If Biden drops out, what happens to Kansas and Missouri ballots? What state laws say

As President Joe Biden faces calls to step aside, questions are surfacing about what would happen – including in Kansas and Missouri.

Biden’s disastrous debate performance earlier this month, which triggered a wave of scrutiny surrounding his age and mental acuity, has led to pressure from some Democrats for the 81-year-old chief executive to drop out of the presidential race. Biden has so far signaled he plans to remain in the race.

If Biden drops out, the decision could hold consequences for the November election in Kansas and Missouri, depending on when he makes his decision.

Here’s what we know about what would happen in both states if Biden drops out.

Can Biden be replaced on the ballot in Kansas and Missouri?

Biden hasn’t actually been placed on any ballots yet, so there’s no one to replace.

Both Kansas and Missouri finalize the names that appear on the general election ballot after Republicans and Democrats hold their national conventions. The Republicans are meeting in Milwaukee on July 15-18 and the Democrats are meeting in Chicago on August 19-22.

Who the Democrats nominate at their convention – whether Biden or someone else – determines whose name is on the ballot.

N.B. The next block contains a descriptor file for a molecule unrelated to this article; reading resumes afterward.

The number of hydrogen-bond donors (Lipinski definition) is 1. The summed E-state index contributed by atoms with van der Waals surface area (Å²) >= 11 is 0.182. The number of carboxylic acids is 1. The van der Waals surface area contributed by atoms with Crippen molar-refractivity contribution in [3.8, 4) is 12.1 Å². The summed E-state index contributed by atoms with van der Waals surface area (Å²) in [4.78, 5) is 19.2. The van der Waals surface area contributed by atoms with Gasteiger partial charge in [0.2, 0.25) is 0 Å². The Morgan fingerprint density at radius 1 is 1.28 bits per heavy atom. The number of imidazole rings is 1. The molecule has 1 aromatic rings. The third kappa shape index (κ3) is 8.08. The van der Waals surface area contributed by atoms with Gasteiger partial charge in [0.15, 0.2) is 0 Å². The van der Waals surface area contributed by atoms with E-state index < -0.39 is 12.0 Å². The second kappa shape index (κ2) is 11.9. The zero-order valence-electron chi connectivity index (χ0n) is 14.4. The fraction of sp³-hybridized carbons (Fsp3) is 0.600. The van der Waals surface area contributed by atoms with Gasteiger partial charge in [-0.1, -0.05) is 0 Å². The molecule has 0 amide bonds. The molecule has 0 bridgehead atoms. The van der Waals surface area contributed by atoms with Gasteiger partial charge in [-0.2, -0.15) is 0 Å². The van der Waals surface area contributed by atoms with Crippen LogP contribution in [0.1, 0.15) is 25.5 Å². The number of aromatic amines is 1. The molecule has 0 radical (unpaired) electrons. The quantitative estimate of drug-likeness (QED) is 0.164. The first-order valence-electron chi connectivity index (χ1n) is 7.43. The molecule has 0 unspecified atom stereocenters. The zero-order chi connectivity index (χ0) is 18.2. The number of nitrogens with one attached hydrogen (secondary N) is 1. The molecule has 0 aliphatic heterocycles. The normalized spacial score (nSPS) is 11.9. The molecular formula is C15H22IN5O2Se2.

What about other states?

The same thing goes for other states. Neither Biden nor Trump are the nominees – and therefore on general election ballots – until they’re formally nominated at their party conventions.

Ohio had a deadline of Aug. 7 for its ballots, well before the Democratic National Convention. But Ohio lawmakers passed legislation to fix the issue and the Democratic National Committee also scheduled a “virtual roll call” for early August to avoid any problem.

It’s unclear whether the DNC will move forward with the virtual vote. Some news outlets have reported Democrats are weighing moving up the formal nomination of Biden to a virtual meeting later in July.

What happens at the conventions?

Both parties at the conventions will formally nominate their candidates for president and vice president based on the votes of delegates – unless a virtual vote is held first.

Even though Biden won nearly all state and territorial caucuses and primaries this year – meaning that delegates from those states are pledged to him – he does not officially become the Democratic nominee until the convention votes to nominate him.

Before the convention, Biden could choose to release his delegates from their pledge to vote for him. That would lead to an open convention, which hasn’t taken place in the United States in half a century.

At an open convention, candidates for president and vice president would try to win over a majority of delegates to secure the nomination. The convention would go through multiple rounds of voting until candidates win a majority.

Some Democrats have said that if Biden steps aside, the party should quickly coalesce around Vice President Kamala Harris as the nominee. That could happen, but isn’t guaranteed.

Who are the delegates?

The delegates, several dozen in both Kansas and Missouri, are a mix of elected officials, party activists and insiders who were chosen at state party conventions.

What happens after the convention?

The Republicans and Democrats, after their conventions, will certify to election officials in Kansas and Missouri who is the presidential and vice presidential nominees. This determines whose names appear on the ballot.